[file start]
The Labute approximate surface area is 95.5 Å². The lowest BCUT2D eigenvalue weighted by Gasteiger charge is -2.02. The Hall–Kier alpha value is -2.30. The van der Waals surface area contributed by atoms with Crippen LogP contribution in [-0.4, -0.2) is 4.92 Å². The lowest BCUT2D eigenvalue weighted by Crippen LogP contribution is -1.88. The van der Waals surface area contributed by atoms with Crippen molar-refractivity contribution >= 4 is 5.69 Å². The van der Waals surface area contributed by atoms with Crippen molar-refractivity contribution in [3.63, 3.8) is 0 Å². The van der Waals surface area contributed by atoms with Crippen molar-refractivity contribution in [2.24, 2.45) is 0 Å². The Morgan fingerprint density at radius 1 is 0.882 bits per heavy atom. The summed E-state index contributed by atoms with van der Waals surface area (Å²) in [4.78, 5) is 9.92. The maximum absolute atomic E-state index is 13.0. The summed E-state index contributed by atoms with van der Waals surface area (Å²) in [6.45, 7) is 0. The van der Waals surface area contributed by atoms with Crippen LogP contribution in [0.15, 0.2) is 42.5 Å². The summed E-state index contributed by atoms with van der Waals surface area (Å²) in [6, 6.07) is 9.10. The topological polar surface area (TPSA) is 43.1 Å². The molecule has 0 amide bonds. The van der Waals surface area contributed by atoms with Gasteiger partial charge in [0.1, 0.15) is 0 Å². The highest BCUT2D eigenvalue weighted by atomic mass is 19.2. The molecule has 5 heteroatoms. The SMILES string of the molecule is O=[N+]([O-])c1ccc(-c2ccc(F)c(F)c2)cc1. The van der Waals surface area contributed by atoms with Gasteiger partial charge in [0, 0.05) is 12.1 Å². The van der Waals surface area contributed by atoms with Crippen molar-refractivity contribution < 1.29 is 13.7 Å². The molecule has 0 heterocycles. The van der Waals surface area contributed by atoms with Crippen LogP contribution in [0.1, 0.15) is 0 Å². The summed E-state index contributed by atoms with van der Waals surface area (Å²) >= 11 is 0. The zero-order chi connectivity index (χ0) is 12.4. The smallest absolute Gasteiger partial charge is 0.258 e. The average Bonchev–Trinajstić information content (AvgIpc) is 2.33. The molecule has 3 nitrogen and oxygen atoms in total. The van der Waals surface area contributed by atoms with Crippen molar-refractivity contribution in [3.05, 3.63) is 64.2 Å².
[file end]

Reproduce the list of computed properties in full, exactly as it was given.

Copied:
The Labute approximate surface area is 95.5 Å². The lowest BCUT2D eigenvalue weighted by Gasteiger charge is -2.02. The Hall–Kier alpha value is -2.30. The van der Waals surface area contributed by atoms with Crippen LogP contribution in [-0.4, -0.2) is 4.92 Å². The lowest BCUT2D eigenvalue weighted by Crippen LogP contribution is -1.88. The van der Waals surface area contributed by atoms with Crippen molar-refractivity contribution >= 4 is 5.69 Å². The van der Waals surface area contributed by atoms with Crippen molar-refractivity contribution in [3.63, 3.8) is 0 Å². The van der Waals surface area contributed by atoms with Crippen molar-refractivity contribution in [2.24, 2.45) is 0 Å². The Morgan fingerprint density at radius 1 is 0.882 bits per heavy atom. The summed E-state index contributed by atoms with van der Waals surface area (Å²) in [4.78, 5) is 9.92. The maximum absolute atomic E-state index is 13.0. The summed E-state index contributed by atoms with van der Waals surface area (Å²) in [6.45, 7) is 0. The van der Waals surface area contributed by atoms with Crippen LogP contribution in [0.15, 0.2) is 42.5 Å². The summed E-state index contributed by atoms with van der Waals surface area (Å²) in [6, 6.07) is 9.10. The topological polar surface area (TPSA) is 43.1 Å². The molecule has 0 amide bonds. The van der Waals surface area contributed by atoms with Gasteiger partial charge in [0.1, 0.15) is 0 Å². The highest BCUT2D eigenvalue weighted by atomic mass is 19.2. The molecule has 5 heteroatoms. The SMILES string of the molecule is O=[N+]([O-])c1ccc(-c2ccc(F)c(F)c2)cc1. The van der Waals surface area contributed by atoms with Gasteiger partial charge in [0, 0.05) is 12.1 Å². The van der Waals surface area contributed by atoms with Crippen molar-refractivity contribution < 1.29 is 13.7 Å². The molecule has 0 heterocycles. The van der Waals surface area contributed by atoms with Crippen LogP contribution in [0.1, 0.15) is 0 Å². The summed E-state index contributed by atoms with van der Waals surface area (Å²) >= 11 is 0. The zero-order chi connectivity index (χ0) is 12.4. The smallest absolute Gasteiger partial charge is 0.258 e. The average Bonchev–Trinajstić information content (AvgIpc) is 2.33. The molecule has 3 nitrogen and oxygen atoms in total. The van der Waals surface area contributed by atoms with Crippen molar-refractivity contribution in [3.05, 3.63) is 64.2 Å².